Una nuova evidenza di sigle “demotiche” e di synkletos dalla Sicilia tardoellenistica: SEG LIX.1102 e la storia di Kale Akte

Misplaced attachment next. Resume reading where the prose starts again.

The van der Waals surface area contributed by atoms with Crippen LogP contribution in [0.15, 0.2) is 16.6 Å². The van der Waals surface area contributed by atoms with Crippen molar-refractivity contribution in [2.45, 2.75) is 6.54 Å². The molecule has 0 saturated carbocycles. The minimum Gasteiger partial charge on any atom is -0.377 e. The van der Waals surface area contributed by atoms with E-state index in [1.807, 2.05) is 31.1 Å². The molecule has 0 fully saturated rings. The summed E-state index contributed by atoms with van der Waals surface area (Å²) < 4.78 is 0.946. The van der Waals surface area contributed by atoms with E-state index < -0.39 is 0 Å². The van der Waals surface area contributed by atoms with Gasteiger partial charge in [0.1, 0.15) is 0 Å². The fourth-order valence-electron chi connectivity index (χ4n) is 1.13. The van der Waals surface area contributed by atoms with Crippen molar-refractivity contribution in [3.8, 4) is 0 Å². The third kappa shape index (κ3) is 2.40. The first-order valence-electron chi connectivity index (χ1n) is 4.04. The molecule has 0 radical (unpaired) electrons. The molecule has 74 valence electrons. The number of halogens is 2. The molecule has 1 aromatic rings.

The epigraphic document SEG LIX. 1102, inscribed on a marble slab found in 2003 in an uncultivated ground on the slopes of the hill of modern Caronia (Sicily), can probably be attributed to the ancient Kale Akte (Calacte), founded in 446 B.C. by the Sikel dynast Ducetius. Upon the paleographical evidence the inscription is likely to date back between the end of the III and the middle of the II century B.C., and preserves a fragmentary honorary decree for an unknown person. the document offers new issues of historical interest for the study of the late Hellenistic siceliote institutions: it records, in fact, a new evidence of the enigmatic community acronyms (“demotics”), which are also recorded in other Hellenistic Siceliote poleis; moreover, the inscription probably testifies to a rare kind of three-chamber institutional system, which, until now, finds epigraphical comparisons, in the late Hellenistic period, only at Akragas and Rhegion: in addition to the halia (assembly) and boula (council), peculiar of the Siceliote politeiai, in the deliberative mechanism a synkletos appears, i.e. a “restricted” government body of controversial institutional nature, identified by scholars either with an assembly or with a council. in the Calactine context, the nature and the origin of the synkletos appear even more problematic, due to the almost total silence of the historical sources on the fate of the city between the years of Ducetius’ foundation and the Second punic War. An introduction of this third institutional body in the age of the romanization of Sicily being unlikely, the possible context of origin will be likely identified in Kale Akte foundation period or more probably in the time of the Timoleon’s reforms of Sicily in the 30s of the fourth century B.C.